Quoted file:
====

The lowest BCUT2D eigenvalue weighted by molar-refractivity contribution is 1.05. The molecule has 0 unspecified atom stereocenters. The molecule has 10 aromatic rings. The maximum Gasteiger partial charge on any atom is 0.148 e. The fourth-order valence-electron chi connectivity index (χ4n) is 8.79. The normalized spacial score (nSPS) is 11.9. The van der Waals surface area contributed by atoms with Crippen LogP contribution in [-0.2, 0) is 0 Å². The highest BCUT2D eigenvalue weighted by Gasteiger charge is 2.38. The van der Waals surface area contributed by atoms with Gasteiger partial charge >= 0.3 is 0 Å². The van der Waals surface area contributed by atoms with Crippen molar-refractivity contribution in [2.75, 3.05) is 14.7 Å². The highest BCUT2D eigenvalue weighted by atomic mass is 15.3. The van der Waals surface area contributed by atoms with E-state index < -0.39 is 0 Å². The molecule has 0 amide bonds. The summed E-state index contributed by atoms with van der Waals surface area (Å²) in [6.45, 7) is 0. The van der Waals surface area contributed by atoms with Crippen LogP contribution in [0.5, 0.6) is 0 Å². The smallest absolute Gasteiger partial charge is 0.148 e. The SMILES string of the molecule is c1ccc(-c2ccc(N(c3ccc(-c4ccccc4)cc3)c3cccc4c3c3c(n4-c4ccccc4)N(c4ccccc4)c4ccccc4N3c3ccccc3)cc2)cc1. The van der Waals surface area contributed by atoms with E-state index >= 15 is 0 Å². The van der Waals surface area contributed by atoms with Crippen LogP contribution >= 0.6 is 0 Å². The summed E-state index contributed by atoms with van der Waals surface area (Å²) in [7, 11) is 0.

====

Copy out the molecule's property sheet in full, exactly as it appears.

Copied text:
The lowest BCUT2D eigenvalue weighted by molar-refractivity contribution is 1.05. The molecule has 0 unspecified atom stereocenters. The molecule has 10 aromatic rings. The maximum Gasteiger partial charge on any atom is 0.148 e. The fourth-order valence-electron chi connectivity index (χ4n) is 8.79. The normalized spacial score (nSPS) is 11.9. The van der Waals surface area contributed by atoms with Crippen LogP contribution in [-0.2, 0) is 0 Å². The highest BCUT2D eigenvalue weighted by Gasteiger charge is 2.38. The van der Waals surface area contributed by atoms with Gasteiger partial charge >= 0.3 is 0 Å². The van der Waals surface area contributed by atoms with Crippen molar-refractivity contribution in [2.75, 3.05) is 14.7 Å². The highest BCUT2D eigenvalue weighted by atomic mass is 15.3. The van der Waals surface area contributed by atoms with E-state index < -0.39 is 0 Å². The molecule has 0 amide bonds. The summed E-state index contributed by atoms with van der Waals surface area (Å²) in [6.45, 7) is 0. The van der Waals surface area contributed by atoms with Crippen LogP contribution in [0.5, 0.6) is 0 Å². The smallest absolute Gasteiger partial charge is 0.148 e. The SMILES string of the molecule is c1ccc(-c2ccc(N(c3ccc(-c4ccccc4)cc3)c3cccc4c3c3c(n4-c4ccccc4)N(c4ccccc4)c4ccccc4N3c3ccccc3)cc2)cc1. The van der Waals surface area contributed by atoms with E-state index >= 15 is 0 Å². The van der Waals surface area contributed by atoms with Crippen LogP contribution >= 0.6 is 0 Å². The summed E-state index contributed by atoms with van der Waals surface area (Å²) in [7, 11) is 0.